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- Capadisli, S., Guy, A.: Linked Data Notifications, W3C Candidate Recommendation, 2016, https://www.w3.org/TR/ldn/
- Parecki, A.: Webmention, W3C Proposed Recommendation, 2016, https://www.w3.org/TR/webmention/
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This image will be updated from time to time to include the changes, e.g., social interactions, on this resource.
This document presents Linked Data Notifications, a protocol for the exchange of interoperable messages between different applications. The work by itself is highly relevant and a crucial building block for decentralized applications on the Web. What I’m missing in this document (but this is fixable) is a clearer need and urgency from the beginning, perhaps more strongly tied to use cases. Its description makes LDN feel too much as “nice to have” rather than “crucial”, even though the requirements section makes some points clear (but not their urgency nor relation to use cases). Both in the discussion of related work and in the evaluation, I’d like to see a deeper understanding of current limitations, and how LDN addresses is and at what cost. More specifically, what are the problems of LDN, and are they inherent or fixable? In general, several conclusions are left open to the reader; the text can be more explicit about what is good and bad; paragraphs can be written in a more purpose-driven way such that it is always clear where the text is are going and what point it aims to make.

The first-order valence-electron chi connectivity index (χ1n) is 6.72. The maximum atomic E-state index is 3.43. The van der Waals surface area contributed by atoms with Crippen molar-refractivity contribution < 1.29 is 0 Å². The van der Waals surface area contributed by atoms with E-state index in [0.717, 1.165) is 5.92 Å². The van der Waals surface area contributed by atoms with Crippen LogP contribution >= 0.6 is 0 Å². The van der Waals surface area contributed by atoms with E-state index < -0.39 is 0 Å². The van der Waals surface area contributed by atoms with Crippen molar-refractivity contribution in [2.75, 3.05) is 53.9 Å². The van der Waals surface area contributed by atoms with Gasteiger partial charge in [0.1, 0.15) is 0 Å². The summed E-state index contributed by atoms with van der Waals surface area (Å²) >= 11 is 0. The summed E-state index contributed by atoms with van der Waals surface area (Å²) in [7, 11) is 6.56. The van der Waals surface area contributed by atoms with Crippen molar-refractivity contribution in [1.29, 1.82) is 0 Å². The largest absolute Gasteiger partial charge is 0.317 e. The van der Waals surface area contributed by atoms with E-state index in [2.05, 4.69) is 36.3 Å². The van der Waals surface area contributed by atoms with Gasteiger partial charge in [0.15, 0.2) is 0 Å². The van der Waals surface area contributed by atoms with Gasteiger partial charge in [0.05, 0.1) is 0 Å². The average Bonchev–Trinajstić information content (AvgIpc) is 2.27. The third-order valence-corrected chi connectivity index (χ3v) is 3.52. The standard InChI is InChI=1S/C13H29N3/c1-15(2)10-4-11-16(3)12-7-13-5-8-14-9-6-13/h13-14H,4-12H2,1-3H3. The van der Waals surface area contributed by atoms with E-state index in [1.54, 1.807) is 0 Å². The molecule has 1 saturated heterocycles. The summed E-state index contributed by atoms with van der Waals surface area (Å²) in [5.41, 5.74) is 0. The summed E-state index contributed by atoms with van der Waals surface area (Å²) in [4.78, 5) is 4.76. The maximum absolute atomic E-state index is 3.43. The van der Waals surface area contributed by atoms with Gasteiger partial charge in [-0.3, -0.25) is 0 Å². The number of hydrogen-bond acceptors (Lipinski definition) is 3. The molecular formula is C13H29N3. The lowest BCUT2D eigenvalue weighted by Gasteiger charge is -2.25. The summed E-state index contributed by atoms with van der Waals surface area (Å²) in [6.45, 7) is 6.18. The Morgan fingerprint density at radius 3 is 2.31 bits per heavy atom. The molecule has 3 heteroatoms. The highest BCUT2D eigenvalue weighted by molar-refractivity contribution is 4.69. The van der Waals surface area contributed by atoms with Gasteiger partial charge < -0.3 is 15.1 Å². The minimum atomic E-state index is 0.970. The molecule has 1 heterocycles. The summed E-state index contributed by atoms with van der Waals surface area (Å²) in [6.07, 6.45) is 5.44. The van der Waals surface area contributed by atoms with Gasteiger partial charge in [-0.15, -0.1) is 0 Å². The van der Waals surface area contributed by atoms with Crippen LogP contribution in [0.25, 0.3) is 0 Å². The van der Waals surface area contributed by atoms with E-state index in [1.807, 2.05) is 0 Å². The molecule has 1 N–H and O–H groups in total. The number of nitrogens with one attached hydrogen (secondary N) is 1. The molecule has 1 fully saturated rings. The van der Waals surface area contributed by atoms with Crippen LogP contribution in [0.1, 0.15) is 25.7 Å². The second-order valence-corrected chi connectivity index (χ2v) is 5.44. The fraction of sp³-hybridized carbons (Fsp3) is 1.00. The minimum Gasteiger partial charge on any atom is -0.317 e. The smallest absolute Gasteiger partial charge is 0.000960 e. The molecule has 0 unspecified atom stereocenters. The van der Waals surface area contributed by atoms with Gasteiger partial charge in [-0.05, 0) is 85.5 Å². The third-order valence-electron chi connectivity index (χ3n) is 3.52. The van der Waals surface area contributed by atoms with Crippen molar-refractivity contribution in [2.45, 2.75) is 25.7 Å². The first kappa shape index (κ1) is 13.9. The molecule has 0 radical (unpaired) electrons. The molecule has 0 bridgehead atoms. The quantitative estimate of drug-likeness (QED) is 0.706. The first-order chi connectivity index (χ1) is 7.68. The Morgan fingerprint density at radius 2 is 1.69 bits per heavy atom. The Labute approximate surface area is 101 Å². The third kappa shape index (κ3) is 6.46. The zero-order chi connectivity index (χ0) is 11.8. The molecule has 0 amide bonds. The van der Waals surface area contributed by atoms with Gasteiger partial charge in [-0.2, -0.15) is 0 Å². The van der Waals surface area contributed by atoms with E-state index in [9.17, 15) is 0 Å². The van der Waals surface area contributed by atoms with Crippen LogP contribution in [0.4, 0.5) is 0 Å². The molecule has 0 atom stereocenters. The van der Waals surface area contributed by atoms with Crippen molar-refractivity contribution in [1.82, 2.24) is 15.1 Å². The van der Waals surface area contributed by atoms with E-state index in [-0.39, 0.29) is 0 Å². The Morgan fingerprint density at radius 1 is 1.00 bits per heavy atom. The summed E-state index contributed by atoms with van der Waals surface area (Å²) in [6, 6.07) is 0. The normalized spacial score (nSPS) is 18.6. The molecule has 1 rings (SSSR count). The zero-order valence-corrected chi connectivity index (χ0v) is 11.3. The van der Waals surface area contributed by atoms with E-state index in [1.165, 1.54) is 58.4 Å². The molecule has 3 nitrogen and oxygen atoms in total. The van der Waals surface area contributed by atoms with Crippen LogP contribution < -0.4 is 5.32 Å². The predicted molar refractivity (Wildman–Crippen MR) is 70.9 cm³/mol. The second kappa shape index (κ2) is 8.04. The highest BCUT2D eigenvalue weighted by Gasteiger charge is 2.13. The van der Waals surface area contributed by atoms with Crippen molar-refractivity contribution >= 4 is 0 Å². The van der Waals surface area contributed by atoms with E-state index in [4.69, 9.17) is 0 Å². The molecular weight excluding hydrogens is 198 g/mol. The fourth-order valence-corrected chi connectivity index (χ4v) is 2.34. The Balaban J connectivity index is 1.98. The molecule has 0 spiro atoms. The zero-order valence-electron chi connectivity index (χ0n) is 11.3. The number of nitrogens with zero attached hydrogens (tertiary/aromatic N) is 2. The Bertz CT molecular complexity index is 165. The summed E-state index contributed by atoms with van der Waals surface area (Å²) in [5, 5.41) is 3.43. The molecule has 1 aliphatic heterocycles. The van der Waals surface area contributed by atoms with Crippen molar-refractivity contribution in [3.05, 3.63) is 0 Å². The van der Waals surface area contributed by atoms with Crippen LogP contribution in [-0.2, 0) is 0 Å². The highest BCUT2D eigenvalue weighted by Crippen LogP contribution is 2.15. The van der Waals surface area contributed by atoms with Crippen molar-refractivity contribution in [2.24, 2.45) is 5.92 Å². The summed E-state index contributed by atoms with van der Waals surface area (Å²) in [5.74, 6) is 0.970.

- It is confusing that the first sentence talks about “Linked Data Notifications”, and the second continues with “Notifications”—even though they are talking about different things. Therefore, some might read this as “The information contained within a [Linked Data] notification is structured arbitrarily”, which is of course not true. Perhaps move the first sentence to a later point?
- The problem and its urgency are insufficiently clear. Currently, it is written as a couple of nice to haves, such as “more freedom”, “greater value”. Why is it a problem that notifications are only usable by those who generate it? The reader still needs to connect the dots, whereas I expect the text to do this explicitly.
- The opposition of decentralized and centralized systems is not fully accurate. The current explanation is that notifications in decentralized systems can be a key element, but that they are arbitrarily structured in centralized systems. However, it is the other way round: current systems currently structure messages arbitrarily, because they are the only consumers of these messages. If we want to decentralize this, the messages need to have a similar structure. So structure is an additional requirement of decentralization, and I would suggest to write it down as such. (Additionally, I’m not sure about “typically only usable by the application that generated it”: why would systems consume their own notifications? Aren’t these for humans anyway?)